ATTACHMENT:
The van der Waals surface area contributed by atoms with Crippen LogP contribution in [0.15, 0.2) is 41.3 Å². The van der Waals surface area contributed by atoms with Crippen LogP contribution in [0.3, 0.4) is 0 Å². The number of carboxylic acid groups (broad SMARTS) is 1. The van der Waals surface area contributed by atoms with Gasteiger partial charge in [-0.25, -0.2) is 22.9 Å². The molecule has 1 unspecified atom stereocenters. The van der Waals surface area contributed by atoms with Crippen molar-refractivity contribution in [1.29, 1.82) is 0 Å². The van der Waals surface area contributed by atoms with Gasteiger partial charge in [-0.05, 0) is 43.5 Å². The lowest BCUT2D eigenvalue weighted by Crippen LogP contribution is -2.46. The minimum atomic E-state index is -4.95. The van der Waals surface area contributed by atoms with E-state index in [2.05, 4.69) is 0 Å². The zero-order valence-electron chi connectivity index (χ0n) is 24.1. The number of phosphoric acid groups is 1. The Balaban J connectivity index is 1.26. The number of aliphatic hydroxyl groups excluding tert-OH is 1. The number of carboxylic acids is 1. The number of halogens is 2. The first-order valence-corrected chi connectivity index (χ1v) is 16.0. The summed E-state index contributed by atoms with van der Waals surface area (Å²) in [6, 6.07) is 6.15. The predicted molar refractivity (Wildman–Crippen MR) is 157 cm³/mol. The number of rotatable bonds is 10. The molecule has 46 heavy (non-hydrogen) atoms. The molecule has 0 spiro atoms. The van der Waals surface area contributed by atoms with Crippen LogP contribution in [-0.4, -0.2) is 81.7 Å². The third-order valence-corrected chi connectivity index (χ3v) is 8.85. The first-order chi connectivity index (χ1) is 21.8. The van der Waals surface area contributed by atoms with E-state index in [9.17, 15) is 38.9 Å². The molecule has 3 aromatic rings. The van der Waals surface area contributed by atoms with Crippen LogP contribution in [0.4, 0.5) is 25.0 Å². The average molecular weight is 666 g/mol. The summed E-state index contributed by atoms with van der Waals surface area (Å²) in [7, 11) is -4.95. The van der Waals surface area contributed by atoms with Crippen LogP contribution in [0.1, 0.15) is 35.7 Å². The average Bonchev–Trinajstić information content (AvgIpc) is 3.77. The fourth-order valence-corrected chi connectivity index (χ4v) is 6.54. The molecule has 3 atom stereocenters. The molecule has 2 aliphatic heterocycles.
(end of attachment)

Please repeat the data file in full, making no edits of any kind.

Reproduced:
The van der Waals surface area contributed by atoms with Crippen LogP contribution in [0.15, 0.2) is 41.3 Å². The van der Waals surface area contributed by atoms with Crippen LogP contribution in [0.3, 0.4) is 0 Å². The number of carboxylic acid groups (broad SMARTS) is 1. The van der Waals surface area contributed by atoms with Gasteiger partial charge in [-0.25, -0.2) is 22.9 Å². The molecule has 1 unspecified atom stereocenters. The van der Waals surface area contributed by atoms with Crippen molar-refractivity contribution in [1.29, 1.82) is 0 Å². The van der Waals surface area contributed by atoms with Gasteiger partial charge in [-0.05, 0) is 43.5 Å². The lowest BCUT2D eigenvalue weighted by Crippen LogP contribution is -2.46. The minimum atomic E-state index is -4.95. The van der Waals surface area contributed by atoms with E-state index in [2.05, 4.69) is 0 Å². The zero-order valence-electron chi connectivity index (χ0n) is 24.1. The number of phosphoric acid groups is 1. The Balaban J connectivity index is 1.26. The number of aliphatic hydroxyl groups excluding tert-OH is 1. The number of carboxylic acids is 1. The number of halogens is 2. The first-order valence-corrected chi connectivity index (χ1v) is 16.0. The summed E-state index contributed by atoms with van der Waals surface area (Å²) in [6, 6.07) is 6.15. The predicted molar refractivity (Wildman–Crippen MR) is 157 cm³/mol. The number of rotatable bonds is 10. The molecule has 46 heavy (non-hydrogen) atoms. The molecule has 0 spiro atoms. The van der Waals surface area contributed by atoms with Crippen LogP contribution in [-0.4, -0.2) is 81.7 Å². The third-order valence-corrected chi connectivity index (χ3v) is 8.85. The first-order chi connectivity index (χ1) is 21.8. The van der Waals surface area contributed by atoms with E-state index in [9.17, 15) is 38.9 Å². The molecule has 3 aromatic rings. The van der Waals surface area contributed by atoms with Crippen LogP contribution in [0.4, 0.5) is 25.0 Å². The average molecular weight is 666 g/mol. The summed E-state index contributed by atoms with van der Waals surface area (Å²) in [7, 11) is -4.95. The van der Waals surface area contributed by atoms with Crippen LogP contribution in [0.1, 0.15) is 35.7 Å². The average Bonchev–Trinajstić information content (AvgIpc) is 3.77. The fourth-order valence-corrected chi connectivity index (χ4v) is 6.54. The molecule has 3 atom stereocenters. The molecule has 2 aliphatic heterocycles.